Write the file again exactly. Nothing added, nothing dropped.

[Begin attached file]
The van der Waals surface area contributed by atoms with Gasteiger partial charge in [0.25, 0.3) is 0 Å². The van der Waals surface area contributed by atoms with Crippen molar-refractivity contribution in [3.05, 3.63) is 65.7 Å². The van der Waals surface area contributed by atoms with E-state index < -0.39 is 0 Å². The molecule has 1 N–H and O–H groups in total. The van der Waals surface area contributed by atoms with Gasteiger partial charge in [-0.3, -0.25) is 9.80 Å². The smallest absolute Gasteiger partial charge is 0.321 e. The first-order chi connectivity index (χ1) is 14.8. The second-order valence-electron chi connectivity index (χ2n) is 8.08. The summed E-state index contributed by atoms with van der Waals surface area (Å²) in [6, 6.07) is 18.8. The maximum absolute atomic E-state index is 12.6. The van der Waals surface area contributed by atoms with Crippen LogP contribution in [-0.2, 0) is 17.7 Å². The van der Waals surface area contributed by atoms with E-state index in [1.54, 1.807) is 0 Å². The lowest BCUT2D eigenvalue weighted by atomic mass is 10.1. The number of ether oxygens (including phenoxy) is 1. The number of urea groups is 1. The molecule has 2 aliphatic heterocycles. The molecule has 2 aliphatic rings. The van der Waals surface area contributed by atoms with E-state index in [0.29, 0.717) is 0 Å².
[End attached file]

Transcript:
The van der Waals surface area contributed by atoms with Gasteiger partial charge in [0.25, 0.3) is 0 Å². The van der Waals surface area contributed by atoms with Crippen molar-refractivity contribution in [3.05, 3.63) is 65.7 Å². The van der Waals surface area contributed by atoms with E-state index < -0.39 is 0 Å². The molecule has 1 N–H and O–H groups in total. The van der Waals surface area contributed by atoms with Gasteiger partial charge in [-0.3, -0.25) is 9.80 Å². The smallest absolute Gasteiger partial charge is 0.321 e. The first-order chi connectivity index (χ1) is 14.8. The second-order valence-electron chi connectivity index (χ2n) is 8.08. The summed E-state index contributed by atoms with van der Waals surface area (Å²) in [6, 6.07) is 18.8. The maximum absolute atomic E-state index is 12.6. The van der Waals surface area contributed by atoms with Crippen LogP contribution in [-0.2, 0) is 17.7 Å². The van der Waals surface area contributed by atoms with E-state index in [1.54, 1.807) is 0 Å². The lowest BCUT2D eigenvalue weighted by atomic mass is 10.1. The number of ether oxygens (including phenoxy) is 1. The number of urea groups is 1. The molecule has 2 aliphatic heterocycles. The molecule has 2 aliphatic rings. The van der Waals surface area contributed by atoms with E-state index in [0.29, 0.717) is 0 Å².